There are many options available when choosing compost bins. No matter what you choose, successful composting depends on using the right ingredients and providing proper air circulation and consistent moisture.
Different Ways to Manage Your Compost
Really, no structures are needed at all for successful composting. If you create a pile of yard waste at least three feet high and three feet wide on each side, the material will compost readily on its own. Composting is faster if the heap is turned regularly. This method is not very tidy, but it is free!
Homemade Compost Bins
You can construct an inexpensive compost bin out of wood pallets, chicken wire, or bricks. The bin should have open slats or ventilation holes on the sides to let in air. If you compost a lot of waste, you may want to construct a two- or three-bin system. This allows you to keep finished compost in one bin while building a new pile in another. You can find directions for building compost bins here.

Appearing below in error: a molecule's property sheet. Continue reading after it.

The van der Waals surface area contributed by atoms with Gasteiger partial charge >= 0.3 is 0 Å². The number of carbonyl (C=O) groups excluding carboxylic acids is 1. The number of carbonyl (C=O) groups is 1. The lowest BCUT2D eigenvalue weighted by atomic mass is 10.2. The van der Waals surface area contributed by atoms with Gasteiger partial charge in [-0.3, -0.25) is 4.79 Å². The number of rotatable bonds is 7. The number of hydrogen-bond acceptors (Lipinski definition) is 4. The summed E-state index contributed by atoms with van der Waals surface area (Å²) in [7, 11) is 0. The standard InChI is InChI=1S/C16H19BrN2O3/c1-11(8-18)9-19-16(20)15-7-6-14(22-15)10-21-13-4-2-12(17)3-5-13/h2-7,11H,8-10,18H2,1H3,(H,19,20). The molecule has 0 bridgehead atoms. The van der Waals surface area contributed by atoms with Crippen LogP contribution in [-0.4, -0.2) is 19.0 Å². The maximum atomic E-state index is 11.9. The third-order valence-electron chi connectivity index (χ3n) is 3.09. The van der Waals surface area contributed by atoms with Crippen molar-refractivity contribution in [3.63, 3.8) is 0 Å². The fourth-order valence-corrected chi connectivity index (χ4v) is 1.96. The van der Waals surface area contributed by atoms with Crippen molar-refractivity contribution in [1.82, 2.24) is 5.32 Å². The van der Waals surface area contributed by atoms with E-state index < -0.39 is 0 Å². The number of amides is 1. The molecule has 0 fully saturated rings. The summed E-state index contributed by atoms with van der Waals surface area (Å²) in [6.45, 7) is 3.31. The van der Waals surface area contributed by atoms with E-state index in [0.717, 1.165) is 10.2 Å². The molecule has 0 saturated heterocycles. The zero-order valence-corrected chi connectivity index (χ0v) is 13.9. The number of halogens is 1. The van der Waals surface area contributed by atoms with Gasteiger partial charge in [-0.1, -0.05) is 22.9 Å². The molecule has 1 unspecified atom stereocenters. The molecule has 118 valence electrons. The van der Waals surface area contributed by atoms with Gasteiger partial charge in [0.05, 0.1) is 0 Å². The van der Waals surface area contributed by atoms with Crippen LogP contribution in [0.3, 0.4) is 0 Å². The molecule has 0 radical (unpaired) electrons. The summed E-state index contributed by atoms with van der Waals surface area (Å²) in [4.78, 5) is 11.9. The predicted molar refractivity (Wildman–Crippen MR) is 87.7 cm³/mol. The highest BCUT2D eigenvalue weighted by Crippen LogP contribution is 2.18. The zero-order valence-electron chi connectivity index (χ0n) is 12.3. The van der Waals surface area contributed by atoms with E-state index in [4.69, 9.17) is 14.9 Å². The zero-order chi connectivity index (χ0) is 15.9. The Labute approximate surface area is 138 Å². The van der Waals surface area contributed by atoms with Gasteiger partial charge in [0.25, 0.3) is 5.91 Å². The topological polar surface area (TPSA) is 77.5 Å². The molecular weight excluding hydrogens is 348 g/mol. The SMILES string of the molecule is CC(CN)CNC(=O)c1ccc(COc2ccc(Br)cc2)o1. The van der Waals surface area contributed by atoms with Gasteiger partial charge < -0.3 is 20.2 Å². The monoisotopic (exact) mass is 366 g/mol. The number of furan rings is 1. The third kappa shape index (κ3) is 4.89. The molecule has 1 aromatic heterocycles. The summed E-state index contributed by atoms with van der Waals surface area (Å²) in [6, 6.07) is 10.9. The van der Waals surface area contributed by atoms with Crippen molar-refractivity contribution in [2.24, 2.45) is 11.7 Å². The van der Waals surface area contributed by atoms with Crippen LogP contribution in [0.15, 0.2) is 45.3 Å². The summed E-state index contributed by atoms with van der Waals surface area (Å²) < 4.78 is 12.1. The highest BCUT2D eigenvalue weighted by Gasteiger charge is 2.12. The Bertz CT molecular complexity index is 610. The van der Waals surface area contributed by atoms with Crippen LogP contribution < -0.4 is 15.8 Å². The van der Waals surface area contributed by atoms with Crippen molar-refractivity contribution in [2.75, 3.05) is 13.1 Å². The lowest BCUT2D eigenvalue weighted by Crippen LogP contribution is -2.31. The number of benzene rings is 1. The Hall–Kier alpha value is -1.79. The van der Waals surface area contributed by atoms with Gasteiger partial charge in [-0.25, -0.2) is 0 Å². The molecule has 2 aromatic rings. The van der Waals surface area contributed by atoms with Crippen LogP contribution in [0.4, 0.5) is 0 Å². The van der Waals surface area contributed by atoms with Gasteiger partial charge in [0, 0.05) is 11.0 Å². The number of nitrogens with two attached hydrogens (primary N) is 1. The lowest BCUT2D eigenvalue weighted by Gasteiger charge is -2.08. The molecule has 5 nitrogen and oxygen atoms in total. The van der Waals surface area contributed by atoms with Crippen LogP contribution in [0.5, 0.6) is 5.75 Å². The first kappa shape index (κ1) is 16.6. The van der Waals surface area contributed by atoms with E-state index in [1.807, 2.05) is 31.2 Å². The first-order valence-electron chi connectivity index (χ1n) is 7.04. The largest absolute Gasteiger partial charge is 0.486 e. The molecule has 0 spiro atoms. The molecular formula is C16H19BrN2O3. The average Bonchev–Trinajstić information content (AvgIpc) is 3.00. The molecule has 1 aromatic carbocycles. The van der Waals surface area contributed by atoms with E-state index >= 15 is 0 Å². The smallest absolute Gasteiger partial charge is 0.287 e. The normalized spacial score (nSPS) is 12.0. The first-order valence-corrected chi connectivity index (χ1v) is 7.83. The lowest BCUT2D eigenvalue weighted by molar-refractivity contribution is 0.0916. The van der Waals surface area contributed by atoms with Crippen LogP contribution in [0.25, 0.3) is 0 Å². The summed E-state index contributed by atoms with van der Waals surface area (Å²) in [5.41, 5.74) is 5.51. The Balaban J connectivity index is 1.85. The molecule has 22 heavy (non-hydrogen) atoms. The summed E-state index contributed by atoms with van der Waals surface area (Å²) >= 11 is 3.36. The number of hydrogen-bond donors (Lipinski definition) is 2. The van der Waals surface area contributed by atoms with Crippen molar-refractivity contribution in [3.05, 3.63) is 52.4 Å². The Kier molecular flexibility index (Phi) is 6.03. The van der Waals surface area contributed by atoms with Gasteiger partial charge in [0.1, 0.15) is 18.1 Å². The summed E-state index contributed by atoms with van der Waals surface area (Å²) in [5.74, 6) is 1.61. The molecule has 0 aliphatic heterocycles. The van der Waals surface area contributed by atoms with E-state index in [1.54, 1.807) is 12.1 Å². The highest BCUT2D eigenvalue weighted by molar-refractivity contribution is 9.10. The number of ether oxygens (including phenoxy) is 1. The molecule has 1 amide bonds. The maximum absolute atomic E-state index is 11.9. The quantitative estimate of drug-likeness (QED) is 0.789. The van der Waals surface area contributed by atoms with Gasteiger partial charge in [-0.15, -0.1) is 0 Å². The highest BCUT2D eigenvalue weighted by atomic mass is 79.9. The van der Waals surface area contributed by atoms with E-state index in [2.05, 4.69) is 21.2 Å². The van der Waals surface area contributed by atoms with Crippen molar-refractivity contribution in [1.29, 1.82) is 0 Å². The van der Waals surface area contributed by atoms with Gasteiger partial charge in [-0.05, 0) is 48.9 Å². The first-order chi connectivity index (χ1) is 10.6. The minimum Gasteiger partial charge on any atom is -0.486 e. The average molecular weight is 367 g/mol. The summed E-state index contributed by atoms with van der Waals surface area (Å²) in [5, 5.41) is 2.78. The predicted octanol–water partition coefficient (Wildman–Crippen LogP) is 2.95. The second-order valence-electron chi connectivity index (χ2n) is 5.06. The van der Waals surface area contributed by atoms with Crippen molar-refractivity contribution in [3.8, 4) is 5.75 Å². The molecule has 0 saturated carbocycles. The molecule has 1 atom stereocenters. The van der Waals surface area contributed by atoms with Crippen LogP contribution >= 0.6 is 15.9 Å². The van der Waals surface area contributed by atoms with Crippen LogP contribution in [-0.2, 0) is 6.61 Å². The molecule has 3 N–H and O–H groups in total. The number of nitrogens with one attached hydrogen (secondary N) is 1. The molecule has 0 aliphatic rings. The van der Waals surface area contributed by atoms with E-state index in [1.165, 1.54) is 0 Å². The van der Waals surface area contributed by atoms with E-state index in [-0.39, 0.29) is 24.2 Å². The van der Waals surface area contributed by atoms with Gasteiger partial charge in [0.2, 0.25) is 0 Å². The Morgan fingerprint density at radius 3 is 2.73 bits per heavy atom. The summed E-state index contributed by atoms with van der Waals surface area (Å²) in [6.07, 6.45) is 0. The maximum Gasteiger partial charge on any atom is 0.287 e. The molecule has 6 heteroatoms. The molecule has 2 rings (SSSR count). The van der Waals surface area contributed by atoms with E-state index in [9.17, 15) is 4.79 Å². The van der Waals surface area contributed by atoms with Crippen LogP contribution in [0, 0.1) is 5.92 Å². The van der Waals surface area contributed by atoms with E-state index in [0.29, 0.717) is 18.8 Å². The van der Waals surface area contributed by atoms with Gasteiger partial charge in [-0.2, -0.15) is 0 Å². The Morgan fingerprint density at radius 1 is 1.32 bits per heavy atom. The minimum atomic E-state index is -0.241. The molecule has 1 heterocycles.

You can purchase simple compost bins made of four posts and plastic-covered wire. These are easy to move from one location to another and can be folded up for storage.
Plastic Compost Bins
If you're short on space or just want a compact bin that is covered, you can purchase a plastic compost bin. These are usually made from durable recycled plastic and feature lids, air vents, and bottom doors to shovel out finished compost. Plastic bins are often available at low-cost sales events sponsored by municipalities. Check to see if they're available in your area.
Compost tumblers are another option. These bins rotate to quickly aerate and heat up the contents, so you can have finished compost in only a matter of weeks. It is important to rotate the bins on a regular schedule.
Where to Put the Bins
You should put your compost bins in a spot of your yard that is somewhat hidden but easily accessible. Be sure there is adequate air circulation around the bin. Keep it out of full sun to avoid excessive heat build-up. It is also handy to keep a pail with a lid near your kitchen door for storing kitchen scraps that will later be added to the compost bins.
A Real Money Saver
Composting can be a lot of work, depending on whether you choose a tumbler-style bin or plan to turn your pile yourself. Either way, you can save a lot of money on garden fertilizer when you make your own compost!